August 10, 2009
Matkot is the name of the game. Matkot is named after the matka, or racquet. Many Israeli’s claim it is their country’s national sport. Outside Israel, people call it beach tennis. It is popular in places where there is a strong beach culture, like Brazil. Italians are especially fond of the game; not only do they play it, De Cecco makes pasta in the shape of racchette.
My devotion to the racquetta, as we call it in Greece, began last summer, while vacationing in the Motherland. I fell for it on one of the Dodecanese Islands where Italians still have an interminable presence, even though it has been independent since the 1940s. Had it not been for the fact that I arrived on the 15th of August, when Greeks put on a huge celebration in honor of Panagia, the mother of Jesus, I might have thought I was in Italy.
During Panagia, the party goes on for most of the night. I found myself, after hours of dancing surrounded by some insipid Italiani, collapsed on the beach. The night sky was magnificent. I lay there listening to little waves lap up on the shore, grateful for all my blessings. While fondling the sand, I unearthed an abandoned wooden racquet. Soon my friends called me back to the dance floor. I took the racquet with me. I discovered the racquet was not only a great paddle, but also a delightful way of amusing myself, and insulting Italians. I would wave my racquet in the air while shouting Viva Il Duce. This didn”t make me very popular, until I began administering spankings. Mind you, I am not a sadist, nor am I aroused by such games. But, I have come upon a fine little toy that has made me a few new friends. Actually, when they get a little whack on the bottom, most people smile and say thank you. Many come back for more. Sometimes, the racquet leads to love.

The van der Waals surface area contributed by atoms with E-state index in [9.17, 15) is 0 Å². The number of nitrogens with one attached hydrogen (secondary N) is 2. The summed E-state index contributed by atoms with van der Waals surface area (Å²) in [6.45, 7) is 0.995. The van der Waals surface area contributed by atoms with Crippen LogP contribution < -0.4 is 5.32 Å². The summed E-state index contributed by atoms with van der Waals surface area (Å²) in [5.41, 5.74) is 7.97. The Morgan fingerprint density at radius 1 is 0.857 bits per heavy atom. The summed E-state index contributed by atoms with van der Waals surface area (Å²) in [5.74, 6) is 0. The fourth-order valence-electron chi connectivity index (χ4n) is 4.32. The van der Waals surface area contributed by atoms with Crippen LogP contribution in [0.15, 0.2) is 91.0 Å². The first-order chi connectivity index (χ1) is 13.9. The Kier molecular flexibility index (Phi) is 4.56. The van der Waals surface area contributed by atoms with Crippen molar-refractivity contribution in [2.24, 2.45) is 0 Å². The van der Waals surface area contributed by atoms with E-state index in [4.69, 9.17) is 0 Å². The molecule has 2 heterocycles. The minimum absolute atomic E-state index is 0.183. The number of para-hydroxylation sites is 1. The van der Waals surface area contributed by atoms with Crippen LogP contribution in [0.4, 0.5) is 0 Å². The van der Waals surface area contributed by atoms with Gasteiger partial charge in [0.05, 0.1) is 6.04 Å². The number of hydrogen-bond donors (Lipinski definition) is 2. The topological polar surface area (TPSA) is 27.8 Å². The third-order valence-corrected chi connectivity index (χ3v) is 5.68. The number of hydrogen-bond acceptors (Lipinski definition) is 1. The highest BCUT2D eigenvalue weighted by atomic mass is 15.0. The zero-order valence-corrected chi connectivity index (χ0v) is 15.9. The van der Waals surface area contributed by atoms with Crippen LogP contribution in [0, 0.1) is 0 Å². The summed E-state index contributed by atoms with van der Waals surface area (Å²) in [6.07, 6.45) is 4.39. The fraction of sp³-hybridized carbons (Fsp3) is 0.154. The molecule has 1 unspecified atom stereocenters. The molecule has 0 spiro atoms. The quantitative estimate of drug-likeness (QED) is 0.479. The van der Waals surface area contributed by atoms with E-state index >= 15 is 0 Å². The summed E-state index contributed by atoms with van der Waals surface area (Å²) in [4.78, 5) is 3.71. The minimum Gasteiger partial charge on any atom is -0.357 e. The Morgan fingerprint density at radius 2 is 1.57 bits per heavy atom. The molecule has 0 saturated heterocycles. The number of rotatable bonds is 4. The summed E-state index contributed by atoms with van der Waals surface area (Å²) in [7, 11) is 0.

The rules of the game, as I have come to understand them, are simple. Go to a beach town, preferably Greek, and pick up a stray racquet. When you see someone you want to talk to, or that looks interesting, give him or her a little whack on the butt as they pass by. Always offer a smile. The laughs follow shortly thereafter. Soon you will be recognized in the street and will have lots to talk about. Unfortunately, on any given night, a handful of people have absolutely no idea how to react to the matka, and whatever nonsense the player happens to be uttering. They will do their best to ignore you. I don”t keep score, but for more competitive types, this would be considered a loss.
I can”t imagine a little flagellation ever really hurt anyone, but as I have discovered, some lack a sense of humor about these things. Once or twice I have been aggressively insulted. When I have been unable to charm my way out of trouble, wielding the racquet, a crazed look, and a shout, usually cools the crackpot. Thankfully, I have yet to be beaten with my own racquet.
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